Recently I have witnessed the rising of civil wars and increasing failed states with poor governance being the main reason advocated by social media users. In searching for a cure to poor governance I came to realize that public administrators have failed to use communication skills and harness the power of social media for business and government support. The world has 4.39 billion internet users out which 3.48 billion use social media. This number of social media users portrays that social media has a power to influence positive or negative changes in corporations’ and governments’ operations. Named Facebook revolution, in 2011 social media users played a great role in influencing Arab Spring. Citizens took to social media to smear their governments with negative ads and created their own opinions to seek support for mass uprisings. This movement ended by creating failed states such as Libya. This exemplifies the power of social media in today's governance.
In my quest to address challenges with social media I posed the question, “What is lacking in our governance today?” to five public administration students of Bowling Green State University. I told the students that some governments have a wrong perception that cracking down and burning social media will safe guard their interests which might be good or bad to the public. They all agreed with me that administrators have failed to consider social media as platforms to learn what they have done wrong or unsatisfactory. As portrayed by an American student; administrators should learn to use the same channels with the right communication skills to converse the public on what they will do better. A French student also pointed out that, cracking down on social media would verify to the public, poor communication skills and governance from public administrators and distance the public from their governments. The biggest problem with administrators today is their failure to run governments as business entities which can obtain profits or file for bankruptcy, noted a German student. She added that, running as a business entity would make administrators realize that there will often be rivals who believe they have a better business than which is provided. With this mind they would be eager to learn what rivals want to offer from social media and come up with the best offer that the public would admire them more than their rivals. Learning this would help public administrators to prevent unnecessary mass uprising and demonstrations which sink countries into poverty. Normally social media acts as the public check and balance platform of the governments and corporations’ activities said a student from Britain.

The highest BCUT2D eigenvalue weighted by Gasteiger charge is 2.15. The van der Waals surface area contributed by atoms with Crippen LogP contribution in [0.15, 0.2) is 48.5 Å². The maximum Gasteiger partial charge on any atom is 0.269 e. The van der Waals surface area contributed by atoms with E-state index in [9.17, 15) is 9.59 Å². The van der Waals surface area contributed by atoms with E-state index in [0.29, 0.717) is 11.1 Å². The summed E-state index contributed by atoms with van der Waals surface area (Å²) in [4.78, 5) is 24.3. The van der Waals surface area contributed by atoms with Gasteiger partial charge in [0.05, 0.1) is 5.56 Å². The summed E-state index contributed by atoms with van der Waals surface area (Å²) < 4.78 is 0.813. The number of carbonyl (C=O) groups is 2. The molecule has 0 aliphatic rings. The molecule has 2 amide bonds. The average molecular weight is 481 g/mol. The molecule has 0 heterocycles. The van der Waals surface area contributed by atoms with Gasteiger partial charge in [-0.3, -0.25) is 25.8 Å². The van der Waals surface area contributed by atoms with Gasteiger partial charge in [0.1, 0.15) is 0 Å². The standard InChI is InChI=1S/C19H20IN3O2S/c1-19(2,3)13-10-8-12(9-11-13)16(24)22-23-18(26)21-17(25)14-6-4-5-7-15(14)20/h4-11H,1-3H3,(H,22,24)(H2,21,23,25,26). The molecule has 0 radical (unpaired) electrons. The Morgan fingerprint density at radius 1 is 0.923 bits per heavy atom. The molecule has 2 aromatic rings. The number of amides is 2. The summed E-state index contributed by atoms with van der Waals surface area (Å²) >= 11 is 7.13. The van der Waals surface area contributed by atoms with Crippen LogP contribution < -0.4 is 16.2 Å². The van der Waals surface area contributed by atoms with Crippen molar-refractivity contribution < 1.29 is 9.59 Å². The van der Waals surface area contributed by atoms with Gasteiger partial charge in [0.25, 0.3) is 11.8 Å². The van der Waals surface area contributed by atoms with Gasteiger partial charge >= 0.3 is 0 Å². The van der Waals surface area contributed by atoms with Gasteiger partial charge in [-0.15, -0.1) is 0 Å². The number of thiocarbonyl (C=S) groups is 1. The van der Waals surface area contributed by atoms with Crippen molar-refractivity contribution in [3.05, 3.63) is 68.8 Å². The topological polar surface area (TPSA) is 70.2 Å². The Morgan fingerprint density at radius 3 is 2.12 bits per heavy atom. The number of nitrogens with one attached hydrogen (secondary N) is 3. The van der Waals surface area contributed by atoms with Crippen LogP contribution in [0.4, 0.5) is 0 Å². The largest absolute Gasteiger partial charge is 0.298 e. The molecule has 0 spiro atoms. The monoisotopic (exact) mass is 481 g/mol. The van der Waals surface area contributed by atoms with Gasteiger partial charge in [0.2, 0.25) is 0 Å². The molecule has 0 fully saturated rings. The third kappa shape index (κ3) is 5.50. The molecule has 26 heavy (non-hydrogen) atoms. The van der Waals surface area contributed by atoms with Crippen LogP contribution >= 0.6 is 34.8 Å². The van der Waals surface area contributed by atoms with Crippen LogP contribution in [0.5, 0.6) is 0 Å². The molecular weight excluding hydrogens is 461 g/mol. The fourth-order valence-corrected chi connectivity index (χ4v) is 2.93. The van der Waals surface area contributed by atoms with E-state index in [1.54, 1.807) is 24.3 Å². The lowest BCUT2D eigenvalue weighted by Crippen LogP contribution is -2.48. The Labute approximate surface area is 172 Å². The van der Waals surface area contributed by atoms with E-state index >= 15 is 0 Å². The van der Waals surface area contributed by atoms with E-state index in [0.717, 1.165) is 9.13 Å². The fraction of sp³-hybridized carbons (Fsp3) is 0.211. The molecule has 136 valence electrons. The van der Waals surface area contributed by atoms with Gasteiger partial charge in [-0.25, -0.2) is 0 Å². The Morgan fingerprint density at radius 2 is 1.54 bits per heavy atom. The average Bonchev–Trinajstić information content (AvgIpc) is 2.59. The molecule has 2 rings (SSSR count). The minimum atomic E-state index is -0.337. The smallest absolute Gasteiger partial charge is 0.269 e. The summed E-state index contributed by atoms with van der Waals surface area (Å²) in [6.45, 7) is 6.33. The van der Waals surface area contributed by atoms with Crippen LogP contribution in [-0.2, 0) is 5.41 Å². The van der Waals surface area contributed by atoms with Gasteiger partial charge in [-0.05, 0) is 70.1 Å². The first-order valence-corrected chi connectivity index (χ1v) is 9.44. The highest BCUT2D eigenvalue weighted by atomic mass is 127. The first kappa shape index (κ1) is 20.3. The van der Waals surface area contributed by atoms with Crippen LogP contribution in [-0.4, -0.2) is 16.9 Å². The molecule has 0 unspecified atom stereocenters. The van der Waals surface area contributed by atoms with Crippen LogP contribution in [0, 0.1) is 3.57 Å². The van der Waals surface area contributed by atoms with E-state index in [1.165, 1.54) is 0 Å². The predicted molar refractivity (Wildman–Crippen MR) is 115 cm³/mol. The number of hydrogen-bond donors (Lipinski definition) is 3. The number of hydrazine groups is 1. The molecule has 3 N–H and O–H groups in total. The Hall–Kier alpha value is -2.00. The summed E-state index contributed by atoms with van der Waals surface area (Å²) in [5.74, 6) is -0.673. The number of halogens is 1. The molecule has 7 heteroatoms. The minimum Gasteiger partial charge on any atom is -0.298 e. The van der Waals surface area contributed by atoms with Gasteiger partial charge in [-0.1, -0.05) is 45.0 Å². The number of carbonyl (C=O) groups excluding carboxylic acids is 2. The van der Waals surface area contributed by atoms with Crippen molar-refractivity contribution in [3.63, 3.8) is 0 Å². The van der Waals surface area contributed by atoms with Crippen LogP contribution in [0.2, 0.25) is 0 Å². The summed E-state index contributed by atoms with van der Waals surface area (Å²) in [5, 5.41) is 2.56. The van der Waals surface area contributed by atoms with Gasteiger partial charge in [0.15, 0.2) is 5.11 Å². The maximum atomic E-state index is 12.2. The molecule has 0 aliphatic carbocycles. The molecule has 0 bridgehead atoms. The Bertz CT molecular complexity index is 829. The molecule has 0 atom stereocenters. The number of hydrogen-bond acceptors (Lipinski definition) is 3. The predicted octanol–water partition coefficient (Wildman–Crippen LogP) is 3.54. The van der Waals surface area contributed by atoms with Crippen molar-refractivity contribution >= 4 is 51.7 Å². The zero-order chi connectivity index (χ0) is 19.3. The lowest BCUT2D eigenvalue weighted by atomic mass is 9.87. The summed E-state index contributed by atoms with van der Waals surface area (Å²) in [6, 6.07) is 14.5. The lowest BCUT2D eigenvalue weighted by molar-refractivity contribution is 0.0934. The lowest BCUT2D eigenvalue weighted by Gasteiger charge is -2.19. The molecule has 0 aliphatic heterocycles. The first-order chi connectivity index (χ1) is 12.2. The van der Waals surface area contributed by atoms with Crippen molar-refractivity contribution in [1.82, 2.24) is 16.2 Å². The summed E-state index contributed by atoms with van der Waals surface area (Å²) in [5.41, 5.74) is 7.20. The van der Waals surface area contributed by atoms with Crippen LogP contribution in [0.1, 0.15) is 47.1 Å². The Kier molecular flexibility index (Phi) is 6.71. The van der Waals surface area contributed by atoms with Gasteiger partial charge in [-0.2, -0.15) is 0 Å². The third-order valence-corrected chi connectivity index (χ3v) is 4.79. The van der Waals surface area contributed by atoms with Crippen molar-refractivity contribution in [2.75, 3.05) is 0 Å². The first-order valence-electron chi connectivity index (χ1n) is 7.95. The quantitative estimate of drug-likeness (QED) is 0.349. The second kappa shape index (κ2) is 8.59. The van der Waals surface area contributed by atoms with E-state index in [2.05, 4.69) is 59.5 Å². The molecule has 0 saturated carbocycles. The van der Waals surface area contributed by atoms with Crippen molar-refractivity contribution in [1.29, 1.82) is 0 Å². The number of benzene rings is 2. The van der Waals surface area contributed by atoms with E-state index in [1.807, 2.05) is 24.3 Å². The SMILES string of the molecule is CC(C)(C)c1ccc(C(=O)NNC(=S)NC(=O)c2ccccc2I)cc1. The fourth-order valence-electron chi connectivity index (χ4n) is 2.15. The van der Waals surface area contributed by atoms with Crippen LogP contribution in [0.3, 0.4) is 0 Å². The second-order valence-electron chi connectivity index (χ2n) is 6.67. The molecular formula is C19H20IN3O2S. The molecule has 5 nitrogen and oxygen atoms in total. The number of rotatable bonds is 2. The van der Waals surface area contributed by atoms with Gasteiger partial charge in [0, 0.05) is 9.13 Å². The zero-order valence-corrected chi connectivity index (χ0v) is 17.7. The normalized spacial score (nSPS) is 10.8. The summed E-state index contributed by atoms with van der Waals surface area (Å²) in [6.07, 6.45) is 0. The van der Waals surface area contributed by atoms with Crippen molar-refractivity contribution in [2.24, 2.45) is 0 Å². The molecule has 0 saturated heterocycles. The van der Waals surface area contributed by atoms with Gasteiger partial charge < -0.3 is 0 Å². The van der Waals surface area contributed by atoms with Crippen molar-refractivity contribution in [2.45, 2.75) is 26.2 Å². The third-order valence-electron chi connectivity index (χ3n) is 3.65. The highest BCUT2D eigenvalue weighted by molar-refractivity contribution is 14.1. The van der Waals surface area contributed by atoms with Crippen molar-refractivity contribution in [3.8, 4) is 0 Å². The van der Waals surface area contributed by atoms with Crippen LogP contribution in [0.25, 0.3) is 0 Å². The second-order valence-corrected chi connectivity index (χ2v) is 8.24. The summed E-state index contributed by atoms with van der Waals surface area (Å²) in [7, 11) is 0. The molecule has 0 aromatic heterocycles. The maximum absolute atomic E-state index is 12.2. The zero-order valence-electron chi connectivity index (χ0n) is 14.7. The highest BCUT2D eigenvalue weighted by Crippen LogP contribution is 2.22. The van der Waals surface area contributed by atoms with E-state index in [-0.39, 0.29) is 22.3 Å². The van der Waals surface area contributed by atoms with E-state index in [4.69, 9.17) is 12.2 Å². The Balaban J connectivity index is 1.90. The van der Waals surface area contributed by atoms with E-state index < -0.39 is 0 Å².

Our discussion led to the conclusion that, most of the governments’ administrators fail to become transparent in their governance. Activities which are being done by the administrators are hidden from public in fear of being held accountable. Rivals take advantage of lack of transparency in governance to flood social media and internet with criticism of administrators’ works and advertise for an alternative business noted a student from Zambia. He added that, the public is often richer in corporations’ and governments’ weaknesses and criticisms than achievements. This can reduce popularity and income of corporations and governments and lead them to bankruptcy and conflicts. However, he believes this does not mean rivals have succeeded in harnessing the power of Internet and social media, in most cases he feels they refrain from being transparent once they have power. Consequently, they create the same image and complains of poor governance to the public which instigate a cycle of conflicts and wars.
I challenge public administrators that, good governance entails them to use their communication skills to demonstrate what the public gets and expects from them and that all successful governments today are run like businesses. The future of governance depends on what information internet and social media has concerning the corporations and governments. Administrators should not be afraid to use internet and social media to portray their achievements and strategic plans. Governance will only be possible if administrators have public support.